VS Code and Task

While we are still hard at work getting everything ready for the 1.0 release, thought I would share something I figured out with VS Code. If you are not familiar with VS Code you can check the link out on how it is used to contribute to dbatools.


One of the big initiatives we are working fearlessly on for the module is getting the Pester test added and cleaned up. Appveyor is configured for the repository in GitHub so it will utilize the Pester test found in the tests folder. However, this also means that you, the developer, the ultimiate contributor, can utilize these test as you are working on a function.

Pester is a special syntax that lets you code in almost plain English. It is one of those that once it clicks you are like “where have you been all my life!”. If you are interested in learning more on Pester I’ve included a short list of some excellent resources to help:

Task in VS Code

Task in VS Code allow you to integrate external tools into your development process/cycle. So in PowerShell one of those is utilizing Pester to drive test driven development. (The Pester resources speak on this as writing your test before your functions.) If you are developing or writing code it can improve the process by periodically running your test to validate if you broke anything. This is dependent upon your test validating the code. You can fix as many of the bugs you can find now before it gets pushed out.

Right off I want to show a caveat for using Task:

Task in Code are only supported when you are working in a workspace folder.

A workspace is simply a folder of scripts/files, like the dbatools module. If you have dbatools open in VS Code, you can open the command palette (CTRL+SHIFT+P) and type task to see all the commands:

To generate the initial “task.json” file for your workspace just select the Task: Configure Task Runner. In the next prompt you can simply select Others.


I will let you go through the documentation on task to get down to the nitty-gritty on the options you have in the syntax. I can tell you reading through that documentation will make the remainder of this post much more clear.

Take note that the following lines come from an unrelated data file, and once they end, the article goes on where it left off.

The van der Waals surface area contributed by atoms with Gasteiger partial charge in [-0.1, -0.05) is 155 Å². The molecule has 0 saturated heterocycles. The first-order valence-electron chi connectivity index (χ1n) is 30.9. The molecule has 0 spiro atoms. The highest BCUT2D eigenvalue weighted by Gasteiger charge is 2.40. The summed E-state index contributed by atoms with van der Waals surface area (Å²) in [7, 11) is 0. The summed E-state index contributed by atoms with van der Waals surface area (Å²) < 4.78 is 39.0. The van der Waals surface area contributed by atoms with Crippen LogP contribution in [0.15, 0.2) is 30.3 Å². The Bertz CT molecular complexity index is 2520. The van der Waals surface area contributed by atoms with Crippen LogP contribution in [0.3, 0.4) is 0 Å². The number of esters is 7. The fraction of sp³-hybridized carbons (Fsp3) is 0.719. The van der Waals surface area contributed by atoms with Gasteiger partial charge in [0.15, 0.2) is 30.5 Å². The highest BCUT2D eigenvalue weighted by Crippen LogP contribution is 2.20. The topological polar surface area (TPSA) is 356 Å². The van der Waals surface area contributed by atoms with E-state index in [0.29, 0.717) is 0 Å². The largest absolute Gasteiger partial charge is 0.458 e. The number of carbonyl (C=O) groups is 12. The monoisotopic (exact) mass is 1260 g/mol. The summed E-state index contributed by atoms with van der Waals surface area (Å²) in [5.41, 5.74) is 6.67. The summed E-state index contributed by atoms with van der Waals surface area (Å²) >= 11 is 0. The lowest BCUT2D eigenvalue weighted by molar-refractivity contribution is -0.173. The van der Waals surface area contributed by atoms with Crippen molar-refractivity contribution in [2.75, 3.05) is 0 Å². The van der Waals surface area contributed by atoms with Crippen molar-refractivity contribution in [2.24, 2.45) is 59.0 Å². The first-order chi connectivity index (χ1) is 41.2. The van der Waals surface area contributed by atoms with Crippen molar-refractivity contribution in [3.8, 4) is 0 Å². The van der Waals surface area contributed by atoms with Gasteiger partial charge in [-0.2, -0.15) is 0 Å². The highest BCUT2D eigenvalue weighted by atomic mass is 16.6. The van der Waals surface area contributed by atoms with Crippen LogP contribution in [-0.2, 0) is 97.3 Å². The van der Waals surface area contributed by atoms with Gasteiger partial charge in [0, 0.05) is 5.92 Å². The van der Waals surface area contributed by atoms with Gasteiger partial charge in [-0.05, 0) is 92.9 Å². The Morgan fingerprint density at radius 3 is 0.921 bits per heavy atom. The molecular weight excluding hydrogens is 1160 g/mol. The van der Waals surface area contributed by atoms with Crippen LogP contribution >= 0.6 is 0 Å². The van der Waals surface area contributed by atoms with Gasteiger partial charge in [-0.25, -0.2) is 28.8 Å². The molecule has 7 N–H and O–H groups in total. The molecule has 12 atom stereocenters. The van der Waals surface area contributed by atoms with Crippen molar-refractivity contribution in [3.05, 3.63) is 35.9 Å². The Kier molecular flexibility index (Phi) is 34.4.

I generated the configuration for these task by using Plaster in VS Code. The PowerShell extension includes Plaster, which is a project around template-based project or module generation. When you build a module using Plaster for the first time it will ask you if you want to use Pester, and then proceeds to generate the task.json file for you. I simply took that file and expanded it. The repository for Plaster contains the initial file which only contains one task.

Our Task

The sample task that is generated comes with one simple task called Test, at this time. I renamed that task and then have added two additional task:

Task Purpose
Run.AllTest Runs every Pester test for the module.
Run.IntegrationTests Run all the Pester test but only those tagged as IntegrationTests.
Run.CurrentFile Will run the Pester test for for the function or file you have active/open, if one exist.

The full json file is provided at the end of this post. I wanted to just go over a few areas to help you understand what it is doing.

How do task Run?

As stated before a task allows you to run an external process, so our first step is to configure that external process. Which in our case is just the PowerShell.exe executable.

  1. This setting tells VS Code to run the task in the terminal panel and not the output. The output has no color by default so you don’t see all those pretty green and purple colors from Pester.
  2. The commented (“//”) command is what the initial file provides. It utilizes a predefined variable called env.windir, which does the same thing that $env:WINDIR does in PowerShell.

I had errors always showing in the terminal using the default path, about the PowerShell.exe not being found as a cmdlet. I realized that since I am running this in the terminal I am already in the context of the console so I only needed to call PowerShell.exe. Trying to reference the full path was causing the problem. I changed this to just powershell.exe and it cleaned up the initial errors.